“Even in basketball, you don’t reveal all your moves to the other coach,” Aquino said.

UN arbitration

The Philippines has taken the dispute to the United Nations arbitral tribunal, and is waiting for a ruling that will clarify the entitlements of the claimants to territory in the South China Sea.

Besides China, the Philippines, Brunei, Malaysia, Vietnam and Taiwan also claim parts of the South China Sea, a strategic waterway crisscrossed by sea-lanes through which $5 trillion in global trade passes every year.

All claimants but Brunei have military facilities on the Spratly islands they control.

The islands, reefs and atolls in the Spratlys are also believed to be sitting atop vast oil and gas reserves.

China insists it is entitled to keep watch over airspace and seas surrounding the artificial islands it is building in the Spratlys, saying it has “undisputed sovereignty” over the South China Sea.

– See more at:


 (Contains links to several previous articles)

Experts say the dispute is over huge reserves of oil and natural gas below the South China Sea, food security and fishing, plus who controls the air and sea routes in Asia. Some say this is China’s move to end U.S. dominance and start a new global order and is a key part of China’s new Silk Road initiative.

Anti-China riots ripped across Vietnam in May 2014 as the people became aware of China’s illegal land grab in the South China Sea.


Photo provided by the Armed Forces of the Philippines shows construction on Kagitingan (Fiery Cross) Reef in the Spratly Islands.

China’s newly built runway and buildings still taking shape on Fiery Cross Reef in the South China Sea. It is not at all clear that China owns this land….

South China Sea and West Philippine Sea has more frequent visits from Chinese tourists.

Divers who went down to visit a sunk World War II era Japanese warship off the coast of Palau were surprised to find that someone had recently erected a large Chinese national flag.

Chinese tourists and sports fishermen have been observed harvesting protested species

Image: Chinese fishing vessels are seen anchored at Fiery Cross Reef — part of the Spratly islands — and under the watchful eye of China’s navy. There is a huge economic aspect of China’s interest in the South China Sea. Immense reserves of petroleum and natural gas are below the South China Sea and the sea itself is teeming with marine life and other foods valuable to the Chinese. The islands in this region are claimed partially or in their entirety by Taiwan, China, Vietnam, Malaysia, Philippines and Brunei. AFP photo

The Philippines tries to resupply a Philippine Marine platoon posted at Ayungin Shoal onboard BRP Sierra Madre on March 29, 2014. The larger ship in this image is a Chinese ship trying to interfere with the smaller Filipino re-supply boat.

Screenshot of a Chinese Coast Guard vessel ramming a Vietnamese vessel in May 2014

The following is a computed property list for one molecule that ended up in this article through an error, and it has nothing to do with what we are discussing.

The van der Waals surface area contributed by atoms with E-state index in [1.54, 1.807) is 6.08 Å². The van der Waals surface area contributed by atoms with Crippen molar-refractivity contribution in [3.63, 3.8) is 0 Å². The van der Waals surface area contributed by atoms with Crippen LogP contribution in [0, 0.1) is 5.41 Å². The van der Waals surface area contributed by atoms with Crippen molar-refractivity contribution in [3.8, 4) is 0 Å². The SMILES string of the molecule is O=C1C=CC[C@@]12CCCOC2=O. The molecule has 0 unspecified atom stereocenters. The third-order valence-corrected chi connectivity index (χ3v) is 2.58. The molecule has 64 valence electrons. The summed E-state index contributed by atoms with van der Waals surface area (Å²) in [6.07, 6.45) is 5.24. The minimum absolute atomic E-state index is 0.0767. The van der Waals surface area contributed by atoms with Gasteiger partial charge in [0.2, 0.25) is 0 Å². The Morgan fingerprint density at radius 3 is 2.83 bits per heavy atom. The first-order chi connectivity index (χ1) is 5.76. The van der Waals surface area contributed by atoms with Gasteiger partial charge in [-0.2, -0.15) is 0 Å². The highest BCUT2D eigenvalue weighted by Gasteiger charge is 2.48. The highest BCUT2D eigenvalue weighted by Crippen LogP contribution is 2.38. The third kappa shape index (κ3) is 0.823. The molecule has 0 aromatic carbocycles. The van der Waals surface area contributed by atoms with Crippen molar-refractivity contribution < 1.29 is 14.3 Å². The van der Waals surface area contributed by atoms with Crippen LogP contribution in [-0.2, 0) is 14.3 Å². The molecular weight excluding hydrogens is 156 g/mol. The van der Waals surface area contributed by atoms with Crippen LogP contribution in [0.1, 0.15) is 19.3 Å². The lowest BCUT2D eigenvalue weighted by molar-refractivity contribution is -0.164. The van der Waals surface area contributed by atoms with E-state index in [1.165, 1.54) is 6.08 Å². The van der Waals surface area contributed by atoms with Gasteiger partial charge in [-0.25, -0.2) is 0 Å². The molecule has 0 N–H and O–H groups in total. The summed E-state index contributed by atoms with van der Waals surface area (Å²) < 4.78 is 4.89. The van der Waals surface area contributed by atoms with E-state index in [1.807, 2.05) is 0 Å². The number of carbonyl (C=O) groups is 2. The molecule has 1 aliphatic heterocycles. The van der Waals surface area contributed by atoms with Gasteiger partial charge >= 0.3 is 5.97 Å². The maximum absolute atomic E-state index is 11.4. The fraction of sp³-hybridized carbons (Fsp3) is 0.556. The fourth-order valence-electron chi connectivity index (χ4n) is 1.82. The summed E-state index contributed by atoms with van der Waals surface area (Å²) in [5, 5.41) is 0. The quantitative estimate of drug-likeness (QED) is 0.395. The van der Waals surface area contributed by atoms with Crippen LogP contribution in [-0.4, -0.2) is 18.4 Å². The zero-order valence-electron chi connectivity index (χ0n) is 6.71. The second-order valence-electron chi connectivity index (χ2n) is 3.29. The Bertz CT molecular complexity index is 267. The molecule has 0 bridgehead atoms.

In 2009, China published the so-called “nine dash line”: a line on a map submitted to the United Nations that demarcated Chinese territory in the South China Sea. China bases this claim on historical maps and statementsgoing back as far as the third century A.D.

All in all, the nine-dash line claims 1.35 million square miles, approximately 90 percent, of the South China Sea as Chinese territory. Much of this territorial grab, in addition to claiming what were previously international waters, conflicts with competing territorial claims from Taiwan, Vietnam, the Philippines, Malaysia, Indonesia, Singapore, and Brunei.

(Anson Chan said “I think it is important for the United States to pay attention to what is happening in Hong Kong — if only as an indication of how Beijing regards its international treaty obligations.”)

China says it owns all the South China Sea north of the “nine dash line” shown above

China claims ownership of about 90% of the South China Sea. Most of China’s neighbors believe otherwise.

The chart below shows the area declared by China on 1 January 2014 as “an area under China’s jurisdiction.” China says “foreign fishing vessels” can only enter and work in this area with prior approval from China. Vietnam, the Philippines and others have said they will not comply with China’s law. Experts say, this could be the geographic area that China could declare an air defense identification zone (ADIZ).


China Land Seizure Gets Rough: Woman ‘dragged out of shower’ — disabled uncle beaten and house demolished

May 26, 2015


Family allege disabled relative also assaulted during eviction in Changsha, according to newspaper report

By Laura Zhou
South China Morning Post

A woman in central China has claimed that her mother was dragged out of the shower and her disabled uncle beaten when officials evicted them from a family home late one night earlier this month, according to a newspaper report.

The woman alleged that dozens of officials removed family members from the house owned by her 80-year-old grandmother in Changsha in Hunan province, the Legal Evening News reported.

Her mother, uncle and his wife were locked in an office nearby while the house was pulled down, the report said.

The family also allege that the tomb of the grandmother’s husband was destroyed during the demolition.

The report did not say why the house was demolished or what developers were planning to build on the site.

A government official in the Tianxin district government said they were investigating the incident on May 14, the newspaper reported.

Disputes over land seizures, evictions by the local authorities to make way for building work and rows over compensation are regularly reported by state media in China.

China’s Army Plays Down South China Sea Island-Building — Says U.S. is smearing China’s military

May 26, 2015
BEIJING — May 26, 2015, 4:11 AM ET